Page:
For the first time, The Wall Street Journal and The New York Times are available to all University of Miami faculty, staff and students through a free digital subscription. The UM libraries made the announcement in early October.
Before this year, the only ways to access these publications were through individual subscriptions, the library’s online databases or through a single copy of each print issue found in the library.
Two UM faculty members– Joseph Treaster, a professor in the School of Communication, and John Quelch, dean of the Miami Business School – led the push for free access to the live web editions.
Treaster, a former New York Times reporter, brought up the idea in May with learning and research librarian Terri Robar.
Treaster said he saw that many other top universities offer The New York Times to their students and sought Robar’s help in bringing the service to UM. Robar said that the program was a possibility, but not without support from other departments.
Treaster sent out emails to his colleagues in various departments, and dozens of them quickly responded with messages of support. Negotiations with The New York Times resulted in a four-year contract that grants UM students and staff full access to the digital version of each publication.
“I’m thrilled that The New York Times is now going to be available to all University of Miami students and faculty,” Treaster said. Before the Times was offered for free, Treaster required his students to purchase their own individual subscriptions.
“It’s an excellent tool for the classroom,” Treaster wrote in an email. “Many of my colleagues feel the same way. Some of them didn’t want to have students spend the extra money to get the paper.”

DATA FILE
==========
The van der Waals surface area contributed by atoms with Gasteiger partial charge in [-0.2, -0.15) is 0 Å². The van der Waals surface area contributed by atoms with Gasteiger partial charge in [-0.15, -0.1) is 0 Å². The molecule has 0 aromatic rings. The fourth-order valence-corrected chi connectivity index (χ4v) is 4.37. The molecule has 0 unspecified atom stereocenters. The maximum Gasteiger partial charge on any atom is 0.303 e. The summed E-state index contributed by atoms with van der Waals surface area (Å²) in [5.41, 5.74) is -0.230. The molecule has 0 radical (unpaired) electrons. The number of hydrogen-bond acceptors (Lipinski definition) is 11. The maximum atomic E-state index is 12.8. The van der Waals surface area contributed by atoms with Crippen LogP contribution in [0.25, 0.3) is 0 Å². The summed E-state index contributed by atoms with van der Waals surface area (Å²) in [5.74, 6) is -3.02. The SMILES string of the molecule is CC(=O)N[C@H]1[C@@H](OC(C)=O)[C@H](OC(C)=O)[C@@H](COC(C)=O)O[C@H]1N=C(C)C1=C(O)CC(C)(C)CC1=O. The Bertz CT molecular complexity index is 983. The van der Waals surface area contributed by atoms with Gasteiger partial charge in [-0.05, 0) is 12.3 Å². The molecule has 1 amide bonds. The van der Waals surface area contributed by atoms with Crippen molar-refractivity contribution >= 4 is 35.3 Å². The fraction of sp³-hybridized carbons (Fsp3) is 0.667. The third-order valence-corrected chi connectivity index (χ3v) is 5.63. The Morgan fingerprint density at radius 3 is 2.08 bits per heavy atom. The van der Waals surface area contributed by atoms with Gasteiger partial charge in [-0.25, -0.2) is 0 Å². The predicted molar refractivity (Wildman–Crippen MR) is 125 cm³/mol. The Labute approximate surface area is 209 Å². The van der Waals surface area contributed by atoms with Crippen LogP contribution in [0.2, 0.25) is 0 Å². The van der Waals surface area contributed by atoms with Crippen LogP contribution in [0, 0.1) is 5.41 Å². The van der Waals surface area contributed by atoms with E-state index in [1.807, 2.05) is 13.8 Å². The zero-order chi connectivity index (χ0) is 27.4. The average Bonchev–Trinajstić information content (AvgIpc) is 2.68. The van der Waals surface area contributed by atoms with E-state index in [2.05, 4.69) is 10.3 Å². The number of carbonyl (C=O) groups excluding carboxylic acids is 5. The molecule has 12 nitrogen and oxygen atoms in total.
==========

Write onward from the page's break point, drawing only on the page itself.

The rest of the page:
Tre’Vaughn Howard, a broadcast journalism student, has read New York Times articles for various classes and said he is glad that he now has unlimited access to them at no extra cost.
“I love it,” said Howard, a sophomore. “It helps me because now I no longer have to pay straight out of my pocket. I can just go online, log in with my UM credentials and take in as much information as I can as a student, and I think that’s very important.”
Dori Jui, head of the Information Resource Center in the Miami Business School, said free access to the Wall Street Journal will allow students to read the daily news and use it as a tool to stay up to date on financial markets.
Ian Schlifstein, a senior majoring in finance and business technology, has paid for his own Wall Street Journal subscription since the first semester of his freshman year since most of his classes require him to use the paper. Schlifstein said he’s grateful to be able to save $4 a month. He will also be able to apply for a prorated refund on his personal subscription.
“I’m glad I can use it for my last two semesters,” he said. “I use it for classes and daily business.”
Professors and administrators hope these two subscriptions will raise student-awareness of the resources in the world and get their information from a place other than social media. These publications are both made up of top investigative journalism teams and it is important for students to have reliable news sources, they said.
“It’s addictive,” Robar said of The New York Times. “There are no limitations that we have found yet.”
To sign up for access to The New York Times and The Wall Street Journal, students and staff can visit the library’s news and newspapers page.